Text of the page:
musica Dei donum
"Per il Santissimo Natale"
Deborah York, sopranoa
rec: July 25 - 29, 2009, Berlin, Jesus-Christus-Kirche
Berlin Classics - 0016602BC (© 2009) (66'43")
George Frideric HANDEL (1685-1759):
Gloria in excelsis Deo (HWV deest)a;
Melchior HOFFMANN (1698-1715):
Meine Seele erhebt den Herrna;
Christian August JACOBI (1685-1725):
Der Himmel steht uns wieder offen!a;
Francesco Onofrio MANFREDINI (1684-1762):
Sinfonia pastorale per il Santissimo Natale ;
Alessandro MELANI (1639-1703):
Sonata a 5 in C;
Giuseppe TORELLI (1658-1709):
Concerto a 4 in forma di Pastorale per il Santissimo Natale, op. 8,6 
 Francesco Onofrio Manfredini, Sinfonie da chiesa, op. 2, 1709;
 Giuseppe Torelli, Concerti grossi con una pastorale per il SS Natale, op. 8, 1709)
Marion Hofmockel, transverse flute;
Susan Williams, Geerten Rooze, trumpet;
Jürgen Groß, Albrecht Kühner, violin;
Florian Schulte, viola;
Inka Döring, cello;
Alf Brauer, double bass;
Ophira Zakai, theorbo;
Jörg Jacobi, harpsichord, organ
The title of this disc has to be taken with a grain of salt. Although the text of the Magnificat is often associated with Christmas, historically speaking this isn't justified. Since early times it has been part of the Vespers, and even in Lutheran Germany the Magnificat could be sung at any occasion. When Bach composed his Magnificat, he originally intended it to be performed on Christmas Day 1723. To that end he included four Christmas hymns in German. These were removed when he reworked it in order to be used on other occasions.
The disc opens with the Sonata a 5 in C by Melani, which is also not specifically connected to Christmas. And lastly Handel's Gloria has nothing to do with Christmas at all. This, of course, doesn't mean it can't be sung during Christmas time and it certainly isn't out of place on a disc with Christmas music.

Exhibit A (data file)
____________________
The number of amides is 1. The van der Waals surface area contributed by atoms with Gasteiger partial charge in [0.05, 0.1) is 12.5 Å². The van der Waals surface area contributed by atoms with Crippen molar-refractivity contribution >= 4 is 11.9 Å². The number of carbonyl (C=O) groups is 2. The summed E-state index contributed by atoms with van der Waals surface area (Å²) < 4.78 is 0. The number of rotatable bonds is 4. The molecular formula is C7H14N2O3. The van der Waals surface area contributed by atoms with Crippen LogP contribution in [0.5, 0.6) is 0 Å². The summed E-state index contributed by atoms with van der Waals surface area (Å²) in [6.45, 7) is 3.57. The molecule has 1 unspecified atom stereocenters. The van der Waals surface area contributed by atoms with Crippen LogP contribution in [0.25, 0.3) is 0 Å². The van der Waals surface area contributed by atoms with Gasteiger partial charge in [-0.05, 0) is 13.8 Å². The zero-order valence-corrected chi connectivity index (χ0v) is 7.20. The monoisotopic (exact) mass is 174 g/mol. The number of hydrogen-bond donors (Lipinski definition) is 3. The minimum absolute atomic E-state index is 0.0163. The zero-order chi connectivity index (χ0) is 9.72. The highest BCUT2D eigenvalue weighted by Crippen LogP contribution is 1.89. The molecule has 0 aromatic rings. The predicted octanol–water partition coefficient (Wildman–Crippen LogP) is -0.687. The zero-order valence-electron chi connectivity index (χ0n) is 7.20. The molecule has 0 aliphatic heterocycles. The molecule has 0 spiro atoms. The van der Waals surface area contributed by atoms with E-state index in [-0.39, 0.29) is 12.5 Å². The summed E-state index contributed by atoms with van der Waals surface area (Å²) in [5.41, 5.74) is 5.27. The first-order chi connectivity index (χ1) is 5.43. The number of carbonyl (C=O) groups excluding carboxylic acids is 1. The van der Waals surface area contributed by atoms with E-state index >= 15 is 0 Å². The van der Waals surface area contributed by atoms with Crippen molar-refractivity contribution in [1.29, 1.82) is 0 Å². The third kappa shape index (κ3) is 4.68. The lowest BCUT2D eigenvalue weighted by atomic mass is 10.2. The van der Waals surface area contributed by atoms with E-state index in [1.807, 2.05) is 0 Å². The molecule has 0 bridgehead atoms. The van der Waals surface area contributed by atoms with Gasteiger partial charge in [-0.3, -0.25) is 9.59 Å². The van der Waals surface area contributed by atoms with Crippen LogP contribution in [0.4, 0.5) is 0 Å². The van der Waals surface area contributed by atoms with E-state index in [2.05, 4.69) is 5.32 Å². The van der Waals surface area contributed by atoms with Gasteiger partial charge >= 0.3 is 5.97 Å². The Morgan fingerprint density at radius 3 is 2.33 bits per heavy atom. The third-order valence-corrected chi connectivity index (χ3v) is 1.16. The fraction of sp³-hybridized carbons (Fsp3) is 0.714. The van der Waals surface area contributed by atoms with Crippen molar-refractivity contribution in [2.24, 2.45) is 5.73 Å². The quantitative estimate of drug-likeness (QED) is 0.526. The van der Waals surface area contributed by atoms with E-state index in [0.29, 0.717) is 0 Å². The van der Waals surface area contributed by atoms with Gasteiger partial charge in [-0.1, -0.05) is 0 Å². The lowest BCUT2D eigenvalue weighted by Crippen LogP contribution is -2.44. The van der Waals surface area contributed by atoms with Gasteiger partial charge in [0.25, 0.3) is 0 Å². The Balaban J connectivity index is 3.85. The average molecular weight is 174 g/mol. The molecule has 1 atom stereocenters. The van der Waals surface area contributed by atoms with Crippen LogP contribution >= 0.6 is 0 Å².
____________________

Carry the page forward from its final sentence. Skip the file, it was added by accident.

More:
Alessandro Melani was born in Pistoia, but worked the largest part of his life as maestro di cappella in Rome. He was an important composer of sacred music, and the Sonata in C recorded here is one of only two extant instrumental compositions. This piece, scored for two trumpets (or two oboes), 2 violins and bc, has been recorded previously, for instance by L'Arte del Mondo, directed by Werner Ehrhardt, also as part of a disc with music for Christmas. Its festive character certainly makes it suitable to be part of a Christmas programme.
The other two Italians on the programme are better known but both don't belong to the most frequently performed composers. Many Italian composers wrote concertos to be played during Christmas night, and Manfredini and Torelli are among them. In the case of the former we don't hear his 'Christmas concerto' for once, but rather his Sinfonia pastorale which in character is pretty close to the typical style of Christmas concertos because of the use of a siciliano rhythm and bourdon bass.
The three Italian pieces are interspersing the vocal items, all written by German composers. Of these Handel's Gloria in excelsis Deo is most Italian in character. It was written in 1707 when Handel was in Rome, and was probably performed by a castrato or a primadonna. Its vocal part is highly virtuosic, and gives the soloist every opportunity to show his or her skills, not the least the closing section, with its long and endless-looking chains of coloraturas. But other sections are no less demanding, for instance 'Et in terra' with its large leaps. That doesn't mean it is without text expression, as the descending figures on "miserere nobis" and "suscipe deprecationem nostram" (Qui tollis peccata mundi) prove. Deborah York gives a magnificent performance which really leaves nothing to be desired and seems hard to surpass. There is no sign of any technical problem here, and she sings with great feeling and expression. It is the best performance of this piece - which was only discovered in 2000 - that I know.